The vote on the Criminal Justice and Courts Bill (CJCB) on Monday 2nd December has received much comment for Liberal Democrat MPs failing to support amendments passed in the House of Lords and supported by Lib Dem Peers. Those amendments aimed to row back some of the Justice Secretary’s attempts to curtail the Judicial Review process – and with it, so the Government’s critics say, the Rule of Law and the right of citizens to challenge the decisions of public bodies in the Courts.Read more
Two nations divided by a common language. So goes the quip about the differences between the two sides of the Atlantic. So too, when it comes to elections, are there striking similarities and differences in the US and in Great Britain. Former New York Mayor Mario Cuomo once said that ‘you campaign in poetry and govern in prose’, and, equally, British political operatives tended to divide the art of campaigning from the science of governing. But US political campaigning has undergone an almost-Copernican revolution of exacting campaigning to the scientific method. The dark arts have been opened to peer review and campaigns are reaching new levels of sophistication. Those who don’t keep up with the changes will certainly fall behind. British campaigners not plugged in to the changes in the US might well become the equivalent of doctors treating patients with leeches and offering snake oil, rather than those who can truly claim to be operating in the best interests of those who depend on them. While statistics can’t replace compelling messages (although they can test them) or a convincing candidate (although they can test whether they are convincing anyone), they can and do yield insights into who your voters are, how to narrow the universe of which ones to target, and yield insight into the type of messages that might persuade them to vote, or change their partisan choice, or both. In May, after the inevitable drubbing of the General Election, the Lib Dems will need to borrow liberally from the lessons easily discernible from the US, if liberalism has any hope of a brighter future than a slow and steady extinction.Read more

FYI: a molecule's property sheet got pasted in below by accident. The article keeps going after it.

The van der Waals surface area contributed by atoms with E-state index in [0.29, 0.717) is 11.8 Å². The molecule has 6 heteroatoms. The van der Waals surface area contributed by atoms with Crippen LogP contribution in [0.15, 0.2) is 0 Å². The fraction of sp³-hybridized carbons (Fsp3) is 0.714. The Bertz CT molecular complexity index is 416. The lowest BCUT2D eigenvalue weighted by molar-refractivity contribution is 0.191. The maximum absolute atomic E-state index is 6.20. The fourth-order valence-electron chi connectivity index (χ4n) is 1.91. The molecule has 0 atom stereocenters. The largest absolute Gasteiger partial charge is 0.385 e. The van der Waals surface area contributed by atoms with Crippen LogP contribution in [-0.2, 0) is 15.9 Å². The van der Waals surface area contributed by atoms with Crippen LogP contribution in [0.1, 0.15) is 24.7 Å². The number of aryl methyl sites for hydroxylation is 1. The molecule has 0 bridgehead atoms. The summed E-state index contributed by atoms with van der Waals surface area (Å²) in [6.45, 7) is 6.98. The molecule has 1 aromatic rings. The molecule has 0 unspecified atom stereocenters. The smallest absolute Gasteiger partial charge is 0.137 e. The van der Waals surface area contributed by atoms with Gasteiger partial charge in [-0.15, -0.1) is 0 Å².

At the heart of any political party must be big ideas and a strong message. The Liberal Democrats and the Liberal Party before them have a long political history. In that time the party has had many messages and slogans. Perhaps one of the best was the one used by David Lloyd George in the general election of 1929. "We Can Conquer Unemployment" was the Liberal Party mission statement for their new Keynesian industrial policy. To sum up a difficult concept like liberal Keynesianism in four words is impressive. The Liberal Democrats today need to convey a similar sense of mission in the slogans that the party uses.
The current situation for the Liberal Democrats is utterly dire. In the recent Rochester and Strood by-election, the Lib Dem candidate received only 349 votes and 1% of the total votes cast. To put that in context the Green candidate polled four times as many votes. This has been described by the New Statesman as the "worst-ever by-election result for a main party." Clearly a lot of things will have to change in the Liberal Democrats between now and the general election in May 2015.Read more
Clacton-on-Sea is going nowhere… This is Britain on crutches. This is tracksuit-and-trainers Britain, tattoo-parlour Britain, all-our-yesterdays Britain
- Matthew Parris, The Times
Matthew Parris’s dismissal of poor, coastal Essex adorned thousands of UKIP leaflets in Clacton. It served only to justify UKIP’s rout of the Tory party.
Inadvertently, Parris came close to the truth: Britain as a political entity almost ceased to exist in September. Despite the eventual result in Scotland, the strength of the yes vote saw victory in Glasgow, quadrupled the membership of the SNP and caused Scottish Labour to implode. The high turnout alone belied the modern complaint of political apathy.
From Clacton to Dundee, Britain is discontented. Instead of demurring from hard politics, it’s time to look at the facts and act.Read more